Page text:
Melody Mishkin, pictured with Rick Benninghove, is learning the luxury resort business while interning at The Resort at Longboat Key Club.

USFSM, Longboat Key Club partnership making a difference

By: Rich Shopes

Posted: September 25, 2017

SARASOTA, Fla. (Sept. 25, 2017) – Hospitality student Melody Mishkin just happens to be “in paradise” learning the practical side of the luxury resort business.

The 24-year-old works at The Resort at Longboat Key Club as part of an internship arranged by USF Sarasota-Manatee’s Career Services Office and the College of Hospitality & Tourism Leadership.

“I work every day in paradise and I work with a great team,” the USFSM senior says.

The resort is among dozens of local businesses to host USFSM interns, but it also enjoys a unique relationship as the college’s official “teaching hotel.” That distinction originated in 2013 when Dr. Cihan Cobanoglu, director of the M3 Center for Hospitality Technology and Innovation at USFSM, launched a dialogue to create the partnership.

Four years later, USFSM couldn’t be happier. The resort not only provides internships, but it invites student groups to tour the facilities and regularly sends managers to the campus for guest lecture spots.

USFSM, Longboat Key Club partnership making a difference

USFSM intern Melody Mishkin working the front desk at The Resort at Longboat Key Club.

“We’ve worked with a number of different professors and the program has definitely turned out to be very beneficial to the students,” says Rick Benninghove, director of resort operations and a frequent guest lecturer. “Instead of just what they learn in textbooks, the students get to see what actually goes on at a resort and to ask questions about different operational areas and learn how to resolve challenging situations.”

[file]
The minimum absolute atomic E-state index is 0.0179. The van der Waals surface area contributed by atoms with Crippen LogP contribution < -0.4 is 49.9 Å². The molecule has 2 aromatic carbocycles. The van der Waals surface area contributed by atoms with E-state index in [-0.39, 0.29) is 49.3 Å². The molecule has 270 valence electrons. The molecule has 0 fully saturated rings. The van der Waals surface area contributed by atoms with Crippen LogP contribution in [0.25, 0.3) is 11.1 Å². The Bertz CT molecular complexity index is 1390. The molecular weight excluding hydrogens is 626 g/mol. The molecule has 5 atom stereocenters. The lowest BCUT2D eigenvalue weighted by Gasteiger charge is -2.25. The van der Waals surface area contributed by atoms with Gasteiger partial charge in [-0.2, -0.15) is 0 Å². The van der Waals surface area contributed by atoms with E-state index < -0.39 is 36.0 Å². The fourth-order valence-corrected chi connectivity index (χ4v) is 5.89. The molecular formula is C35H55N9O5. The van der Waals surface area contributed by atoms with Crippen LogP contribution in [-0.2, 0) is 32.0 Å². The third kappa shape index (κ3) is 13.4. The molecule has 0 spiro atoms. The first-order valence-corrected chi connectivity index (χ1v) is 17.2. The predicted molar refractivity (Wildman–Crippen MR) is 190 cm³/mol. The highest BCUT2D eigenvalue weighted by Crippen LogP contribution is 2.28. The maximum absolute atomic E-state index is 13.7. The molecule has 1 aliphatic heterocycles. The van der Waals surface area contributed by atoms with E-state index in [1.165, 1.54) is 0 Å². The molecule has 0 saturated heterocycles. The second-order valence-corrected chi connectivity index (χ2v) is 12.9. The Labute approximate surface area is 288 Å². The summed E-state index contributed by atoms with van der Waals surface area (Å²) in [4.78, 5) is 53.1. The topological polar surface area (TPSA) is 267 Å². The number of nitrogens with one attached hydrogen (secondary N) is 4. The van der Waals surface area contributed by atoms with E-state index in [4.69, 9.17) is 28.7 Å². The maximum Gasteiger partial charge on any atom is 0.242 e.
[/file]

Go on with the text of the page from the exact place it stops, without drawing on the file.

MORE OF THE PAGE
But it’s the internship program that represents the college’s most valuable learning tool. Like other interns, Mishkin is gaining a 360-degree view of both the facility itself and the larger, upscale lodging industry.

She started work in May and has since received plenty of instruction by rotating through various resort departments and delving into everything from shift scheduling and the resort’s room-reservation software to inventory auditing.

The training is key as Mishkin hopes to someday land an upper-management position at a luxury resort or hotel corporation. For now, she’s working the front desk, where her daily interactions with guests are providing the most important lessons so far.

“You definitely learn more than what’s in a textbook, like being on your game, responding appropriately and knowing how to handle both difficult and routine guest interactions,” she said.

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Dr. Patrick Moreo

Dr. Pat Moreo, dean of the College of Hospitality & Tourism Leadership, said the internship’s aim is to do just that, to give students a real-world glimpse into their field of study.

“Our goal is to bring the classroom and the practice together,” he said. “The Longboat Key Club and Resort has been a tremendous gift to us in reaching that goal.”

For years, the award-winning 410-acre beachfront property at the southern end of Longboat Key has been the standard bearer of luxury resorts in Sarasota and beyond. It boasts 223 guest rooms and suites, two outdoor pools, eight restaurants and lounges, a 291-slip marina, 45 holes of golf and 20 tennis courts. It regularly shows up on travel websites and in magazines as a top vacation destination, and for the past 36 years it’s been rated as a AAA Four-Diamond Resort.

Mishkin, who grew up working in small “mom-and-pop” restaurants in Osprey, said that’s no surprise given the resort’s emphasis on professionalism, courtesy and attention to detail.

USFSM, Longboat Key Club partnership making a difference

Poolside at The Resort at Longboat Key Club.

“You have to be creative and thoughtful in everything you do and try to anticipate guest needs,” she said. “We’re part of making dreams come true. We’re part of people’s happiest memories, their biggest events, their weddings, their family vacations.

“People want to enjoy themselves here,” she said. “They want to come here and feel safe and welcome, and our job is to ensure they have that experience and can’t wait to book a return visit.”

To learn more about USFSM’s College of Hospitality & Tourism Leadership, visit

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